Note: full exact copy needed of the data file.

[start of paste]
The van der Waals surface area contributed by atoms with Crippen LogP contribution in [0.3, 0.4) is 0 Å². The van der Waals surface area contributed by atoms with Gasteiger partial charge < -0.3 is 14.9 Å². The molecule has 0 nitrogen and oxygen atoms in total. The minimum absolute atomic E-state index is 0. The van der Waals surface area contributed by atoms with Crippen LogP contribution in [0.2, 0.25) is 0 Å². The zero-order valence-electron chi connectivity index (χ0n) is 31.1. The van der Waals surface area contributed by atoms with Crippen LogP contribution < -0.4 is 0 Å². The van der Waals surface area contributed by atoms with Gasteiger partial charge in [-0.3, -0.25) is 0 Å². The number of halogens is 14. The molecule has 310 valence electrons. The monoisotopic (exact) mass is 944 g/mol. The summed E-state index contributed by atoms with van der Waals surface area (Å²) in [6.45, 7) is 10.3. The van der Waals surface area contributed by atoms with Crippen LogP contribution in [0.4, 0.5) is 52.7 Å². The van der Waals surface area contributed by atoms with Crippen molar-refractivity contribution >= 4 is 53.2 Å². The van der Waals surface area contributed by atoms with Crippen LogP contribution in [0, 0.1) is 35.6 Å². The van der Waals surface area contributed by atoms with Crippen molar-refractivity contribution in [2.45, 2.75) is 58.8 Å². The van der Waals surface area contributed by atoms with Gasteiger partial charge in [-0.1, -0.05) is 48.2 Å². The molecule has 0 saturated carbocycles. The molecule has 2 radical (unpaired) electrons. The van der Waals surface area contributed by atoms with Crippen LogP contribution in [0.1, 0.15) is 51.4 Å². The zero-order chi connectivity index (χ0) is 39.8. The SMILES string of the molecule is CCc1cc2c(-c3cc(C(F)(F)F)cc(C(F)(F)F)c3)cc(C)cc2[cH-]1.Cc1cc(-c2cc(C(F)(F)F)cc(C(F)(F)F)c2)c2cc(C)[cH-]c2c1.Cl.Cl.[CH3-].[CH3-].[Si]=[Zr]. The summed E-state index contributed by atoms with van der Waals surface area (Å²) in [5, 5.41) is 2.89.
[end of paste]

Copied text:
The van der Waals surface area contributed by atoms with Crippen LogP contribution in [0.3, 0.4) is 0 Å². The van der Waals surface area contributed by atoms with Gasteiger partial charge < -0.3 is 14.9 Å². The molecule has 0 nitrogen and oxygen atoms in total. The minimum absolute atomic E-state index is 0. The van der Waals surface area contributed by atoms with Crippen LogP contribution in [0.2, 0.25) is 0 Å². The zero-order valence-electron chi connectivity index (χ0n) is 31.1. The van der Waals surface area contributed by atoms with Crippen LogP contribution < -0.4 is 0 Å². The van der Waals surface area contributed by atoms with Gasteiger partial charge in [-0.3, -0.25) is 0 Å². The number of halogens is 14. The molecule has 310 valence electrons. The monoisotopic (exact) mass is 944 g/mol. The summed E-state index contributed by atoms with van der Waals surface area (Å²) in [6.45, 7) is 10.3. The van der Waals surface area contributed by atoms with Crippen LogP contribution in [0.4, 0.5) is 52.7 Å². The van der Waals surface area contributed by atoms with Crippen molar-refractivity contribution >= 4 is 53.2 Å². The van der Waals surface area contributed by atoms with Crippen LogP contribution in [0, 0.1) is 35.6 Å². The van der Waals surface area contributed by atoms with Crippen molar-refractivity contribution in [2.45, 2.75) is 58.8 Å². The van der Waals surface area contributed by atoms with Gasteiger partial charge in [-0.1, -0.05) is 48.2 Å². The molecule has 0 saturated carbocycles. The molecule has 2 radical (unpaired) electrons. The van der Waals surface area contributed by atoms with Crippen LogP contribution in [0.1, 0.15) is 51.4 Å². The zero-order chi connectivity index (χ0) is 39.8. The SMILES string of the molecule is CCc1cc2c(-c3cc(C(F)(F)F)cc(C(F)(F)F)c3)cc(C)cc2[cH-]1.Cc1cc(-c2cc(C(F)(F)F)cc(C(F)(F)F)c2)c2cc(C)[cH-]c2c1.Cl.Cl.[CH3-].[CH3-].[Si]=[Zr]. The summed E-state index contributed by atoms with van der Waals surface area (Å²) in [5, 5.41) is 2.89.